“Trophy Room” is “Spicks and Specks” for sports fans in the same way that “Letters and Numbers” is “Spicks and Specks” for bibliophiles and mathematicians. Not very.

  6. Good luck to Brendan – I hope he can reinvigorate ABC’s drama slate – but he needs a visionary head of drama capable of leadership, not just Eps who project manage these series and take no real responsibility for sucesses or failures. Rake is great Aussie drama, but programming in non-ratings feels like the ABC didn’t have confidence in it. BORing 3, on the other hand has been cleverly programmed (buried) in non-ratings. I like what he’s saying about trying to get the ABC to skew a bit “younger” by targetting 40 year olds – once again intelligent drama will do the job, not all that awful “youth” drama like Laid and I Rock – these belong on ABC2. Also agree kids programming should happen on 3 and 2 should be younger/edgier/riskier material.

  7. I hope they still air the British stuff (dramas or other) assuming they don’t get pinched from the commercial networks. I’ll admit not all of us are interested in contemporary dramas. I’m largely sick of them. Unless they have a quirk or quirky characters. Like Sherlock (I also have loved Sherlock Holmes), House (until they killed it on Sunday when I usually watch ABC1) and Sea Change.

    I’m not saying I should be the template because I like watching more than one channel. Also some people do like contemporary drama. I used to once upon a time but there is only so many plots until you get sick of them. I like historical, science and even futuristic stuff (that’s why Doctor Who is perfect for me). Documentaries or fictional. Or even docu-dramas. I look forward to Phryne Fisher. I hope it’s like Poirot (in quality not sensibility as I want it to be itself). Maybe they could be paired for some of it. But I’m no expert.

    I wish him well and since he comes from the BBC I like it. As he hopefully gets quality work not just what sells well. Because that’s what I’m after.

  8. While I don’t mind the occasional US show on ABC2 (Breaking Bad/The Wire) it should be more focused on the interesting, unplayed stuff from all countries.

    If you want US stuff, watch Any of the commercial entertainment channels (there are 5, nearly 6 of them now)

  9. “People have got to remember Spicks and Specks wasn’t a hit till Season 3.”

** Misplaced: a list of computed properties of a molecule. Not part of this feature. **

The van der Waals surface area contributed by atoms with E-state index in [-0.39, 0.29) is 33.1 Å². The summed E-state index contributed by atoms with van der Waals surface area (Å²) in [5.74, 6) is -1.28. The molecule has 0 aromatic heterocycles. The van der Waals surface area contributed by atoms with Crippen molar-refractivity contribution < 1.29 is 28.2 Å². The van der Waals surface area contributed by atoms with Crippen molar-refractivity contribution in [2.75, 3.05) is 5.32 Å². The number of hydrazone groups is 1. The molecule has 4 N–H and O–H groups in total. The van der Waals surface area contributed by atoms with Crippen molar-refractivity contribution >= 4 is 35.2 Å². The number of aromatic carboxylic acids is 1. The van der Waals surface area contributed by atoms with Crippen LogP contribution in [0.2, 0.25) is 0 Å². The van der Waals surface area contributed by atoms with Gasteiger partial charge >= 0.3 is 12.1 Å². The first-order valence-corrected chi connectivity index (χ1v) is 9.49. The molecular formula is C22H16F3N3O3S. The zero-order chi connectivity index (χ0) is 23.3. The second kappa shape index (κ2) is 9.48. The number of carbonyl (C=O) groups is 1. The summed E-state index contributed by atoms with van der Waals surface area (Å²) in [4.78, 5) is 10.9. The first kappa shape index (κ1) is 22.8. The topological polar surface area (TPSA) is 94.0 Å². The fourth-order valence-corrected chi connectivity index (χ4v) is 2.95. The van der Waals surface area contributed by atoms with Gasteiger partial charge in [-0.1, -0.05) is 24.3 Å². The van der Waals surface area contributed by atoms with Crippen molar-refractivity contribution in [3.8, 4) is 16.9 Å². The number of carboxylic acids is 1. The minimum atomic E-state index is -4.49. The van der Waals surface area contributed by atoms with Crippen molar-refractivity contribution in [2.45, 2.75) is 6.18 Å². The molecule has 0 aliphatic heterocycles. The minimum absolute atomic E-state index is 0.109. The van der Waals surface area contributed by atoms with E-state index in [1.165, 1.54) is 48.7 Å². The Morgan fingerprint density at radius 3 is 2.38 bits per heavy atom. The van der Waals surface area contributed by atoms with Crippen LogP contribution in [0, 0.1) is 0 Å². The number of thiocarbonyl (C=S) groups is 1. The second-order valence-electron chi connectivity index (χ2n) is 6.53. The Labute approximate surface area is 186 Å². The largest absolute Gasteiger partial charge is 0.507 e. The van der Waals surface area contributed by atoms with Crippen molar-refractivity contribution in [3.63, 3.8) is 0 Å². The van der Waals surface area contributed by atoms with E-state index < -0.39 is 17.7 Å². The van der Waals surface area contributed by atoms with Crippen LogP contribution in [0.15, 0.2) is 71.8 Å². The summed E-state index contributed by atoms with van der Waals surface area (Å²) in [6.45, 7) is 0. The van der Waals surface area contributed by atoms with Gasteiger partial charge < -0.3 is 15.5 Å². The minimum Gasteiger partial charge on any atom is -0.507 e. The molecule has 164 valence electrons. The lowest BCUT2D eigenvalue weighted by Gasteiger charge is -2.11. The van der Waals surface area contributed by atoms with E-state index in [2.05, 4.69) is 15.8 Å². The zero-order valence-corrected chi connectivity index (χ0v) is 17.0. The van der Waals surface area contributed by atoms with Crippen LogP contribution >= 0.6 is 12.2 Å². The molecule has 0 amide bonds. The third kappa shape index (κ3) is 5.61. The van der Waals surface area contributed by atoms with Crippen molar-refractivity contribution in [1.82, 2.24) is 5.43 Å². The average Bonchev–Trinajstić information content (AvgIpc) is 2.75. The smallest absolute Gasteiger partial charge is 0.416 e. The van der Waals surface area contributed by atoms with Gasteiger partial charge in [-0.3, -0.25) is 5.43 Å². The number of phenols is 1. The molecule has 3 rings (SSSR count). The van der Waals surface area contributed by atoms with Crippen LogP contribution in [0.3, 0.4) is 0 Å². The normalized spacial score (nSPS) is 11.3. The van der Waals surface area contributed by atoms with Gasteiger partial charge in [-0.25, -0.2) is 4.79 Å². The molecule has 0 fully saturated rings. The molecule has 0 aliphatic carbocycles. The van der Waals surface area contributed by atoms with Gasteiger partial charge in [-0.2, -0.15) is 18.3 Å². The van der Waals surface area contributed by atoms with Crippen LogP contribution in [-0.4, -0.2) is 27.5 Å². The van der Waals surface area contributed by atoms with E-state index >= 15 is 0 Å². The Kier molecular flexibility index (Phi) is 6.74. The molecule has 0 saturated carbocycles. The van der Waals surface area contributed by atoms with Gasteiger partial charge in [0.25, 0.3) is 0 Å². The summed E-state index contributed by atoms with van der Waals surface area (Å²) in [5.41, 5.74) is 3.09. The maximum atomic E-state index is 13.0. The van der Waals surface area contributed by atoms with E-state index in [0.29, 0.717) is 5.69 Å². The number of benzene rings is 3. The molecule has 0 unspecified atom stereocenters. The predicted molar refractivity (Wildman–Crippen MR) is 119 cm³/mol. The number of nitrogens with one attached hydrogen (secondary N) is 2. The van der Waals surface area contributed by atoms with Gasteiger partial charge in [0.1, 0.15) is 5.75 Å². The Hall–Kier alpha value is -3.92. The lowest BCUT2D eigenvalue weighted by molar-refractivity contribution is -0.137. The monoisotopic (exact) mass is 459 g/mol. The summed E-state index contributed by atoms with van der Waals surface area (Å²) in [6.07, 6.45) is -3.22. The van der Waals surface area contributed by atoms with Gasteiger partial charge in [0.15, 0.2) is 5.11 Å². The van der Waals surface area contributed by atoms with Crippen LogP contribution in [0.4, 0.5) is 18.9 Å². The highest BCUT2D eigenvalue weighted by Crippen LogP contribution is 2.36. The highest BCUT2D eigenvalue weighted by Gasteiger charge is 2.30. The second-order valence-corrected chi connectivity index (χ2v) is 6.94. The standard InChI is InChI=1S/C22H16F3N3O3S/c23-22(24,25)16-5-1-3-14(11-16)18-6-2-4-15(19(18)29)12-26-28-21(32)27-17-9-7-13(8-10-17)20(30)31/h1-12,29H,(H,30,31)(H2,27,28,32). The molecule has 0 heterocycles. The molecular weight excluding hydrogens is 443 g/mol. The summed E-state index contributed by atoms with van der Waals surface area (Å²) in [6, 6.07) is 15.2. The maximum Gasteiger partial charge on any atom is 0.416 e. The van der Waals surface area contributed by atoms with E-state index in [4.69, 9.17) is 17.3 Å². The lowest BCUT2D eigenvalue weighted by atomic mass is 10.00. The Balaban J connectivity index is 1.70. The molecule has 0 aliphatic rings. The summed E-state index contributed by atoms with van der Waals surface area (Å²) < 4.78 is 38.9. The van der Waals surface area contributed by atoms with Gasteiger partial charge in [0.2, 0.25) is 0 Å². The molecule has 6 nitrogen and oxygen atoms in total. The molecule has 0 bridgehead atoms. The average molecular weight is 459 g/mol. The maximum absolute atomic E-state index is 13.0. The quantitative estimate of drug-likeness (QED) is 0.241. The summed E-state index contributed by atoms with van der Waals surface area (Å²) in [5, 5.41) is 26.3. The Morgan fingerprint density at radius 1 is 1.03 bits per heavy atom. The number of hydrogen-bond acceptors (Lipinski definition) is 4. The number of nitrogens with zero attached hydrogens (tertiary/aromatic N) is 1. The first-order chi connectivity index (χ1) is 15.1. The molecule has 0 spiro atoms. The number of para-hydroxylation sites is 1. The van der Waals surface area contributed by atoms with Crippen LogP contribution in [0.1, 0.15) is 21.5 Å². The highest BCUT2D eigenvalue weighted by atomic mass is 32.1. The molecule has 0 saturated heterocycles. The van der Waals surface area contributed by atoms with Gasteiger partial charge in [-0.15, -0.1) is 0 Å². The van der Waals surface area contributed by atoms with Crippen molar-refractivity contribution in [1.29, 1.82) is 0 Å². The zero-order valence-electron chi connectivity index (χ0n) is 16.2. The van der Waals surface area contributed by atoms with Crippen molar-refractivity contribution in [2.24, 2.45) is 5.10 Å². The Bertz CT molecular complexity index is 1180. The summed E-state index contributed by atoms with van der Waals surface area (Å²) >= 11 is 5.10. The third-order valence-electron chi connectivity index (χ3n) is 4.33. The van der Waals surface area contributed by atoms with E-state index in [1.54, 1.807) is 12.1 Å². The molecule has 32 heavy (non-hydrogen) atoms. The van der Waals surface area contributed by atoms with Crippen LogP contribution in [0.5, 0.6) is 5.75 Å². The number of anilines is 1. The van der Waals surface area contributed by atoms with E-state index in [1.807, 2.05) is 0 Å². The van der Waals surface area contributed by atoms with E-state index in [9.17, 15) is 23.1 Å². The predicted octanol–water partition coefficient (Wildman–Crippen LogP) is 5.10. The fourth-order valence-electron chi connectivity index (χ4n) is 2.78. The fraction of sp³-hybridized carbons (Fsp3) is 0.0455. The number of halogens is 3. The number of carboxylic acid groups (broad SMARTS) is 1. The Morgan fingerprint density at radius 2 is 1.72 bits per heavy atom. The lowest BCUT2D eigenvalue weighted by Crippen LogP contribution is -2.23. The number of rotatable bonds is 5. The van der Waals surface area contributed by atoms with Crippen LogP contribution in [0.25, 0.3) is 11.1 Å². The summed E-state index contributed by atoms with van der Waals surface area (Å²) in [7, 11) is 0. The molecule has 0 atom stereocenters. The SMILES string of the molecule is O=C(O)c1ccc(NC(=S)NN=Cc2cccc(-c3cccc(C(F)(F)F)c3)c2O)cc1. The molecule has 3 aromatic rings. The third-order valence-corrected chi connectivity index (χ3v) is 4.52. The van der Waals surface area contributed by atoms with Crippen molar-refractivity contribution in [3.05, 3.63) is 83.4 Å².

In fact, Mr Dahill’s got to remember that Spicks and Specks was doing big numbers, had an avid critic and viewer fan base, and was regularly cracking the million audience mark in its First season. Just saying!

  10. Great coup, David, and an interesting read. My bias I readily admit, having worked under (way under, i should add) several heads of television, finds his own publicity shot, a tad smug, but that’s just my op. They always seem to arrive and tinker with things that they did not initiate. I’ve seen it numerous times, and with lower executives too – it seems to be the way of the world. I also react strongly to the restructed titles – ‘channel controller’ conjures up thumping fists on tables to me! Time will tell if he stamps the ABC culture during his tenure. Sandra Levy did (& i didn’t like it, but at least she did) & Courtney Gibson did not

  11. The ABC3 is more like the worst kids channel, only Nine Go! manages to provide any decent programming for kids anymore.

    The ABC3 has too much focus on Australian content (far too many old Australian series), more reality TV rubbish than any other (free to air) TV network, and far too many silly/stupid series (especially new cartoon series). The ABC3 has only resulted in more endless repeats than ever (just look at summer schedule), they really think kids are mindless.

    The ABC should merge kids content into a single channel, with programming for pre-schoolers during school time.

  12. The ABC has had panel Sports Entertainment shows before and they have all bombed. With no major sport on ABC1 it is not seen as a sports channel and never will be, so it does not have that sports association. This new effort, Trophy Room,also appears to be a dud. Employing a host associated with a previous failed effort and not noted for his sporting prowess was not a wise move.
    I wish Brendan Dahill all the best and I hope he will be the one that will finally get ABC Australian Drama right. He only has to look at his former employer’s production efforts to see how it should be done.

  13. This is a great story David, great interview. Thanks for the insight. Brendan really sounds like he knows what he is doing. I like how he says he is not obsessed with ratings, but at the same time he needs to find programming that has wide appeal for Australians. I think that’s exactly what ABC1 and ABC2 should be about.
    I’d like to see ABC1 has less stuff British period dramas and more wide appeal Australian programming – things like Gruen, Spicks & Specks and of course a lot more drama.

    I also like he point that the average age of an Australian is 38, and he needs to be programming a bit more to that age.

    ABC1 – should become more like BBC1 – mainstream appeal
    ABC2 – should become the home of pre school programmes( age 2 – 6) 6am-7pm, then switch to more quirky, young adult fare (more US stuff)
    ABC3 – should be like Nick – ages 6-15 from 6am-7pm, then switch to a slighly older target – with classic Oz programming – like Nick at Nite

Leave a Reply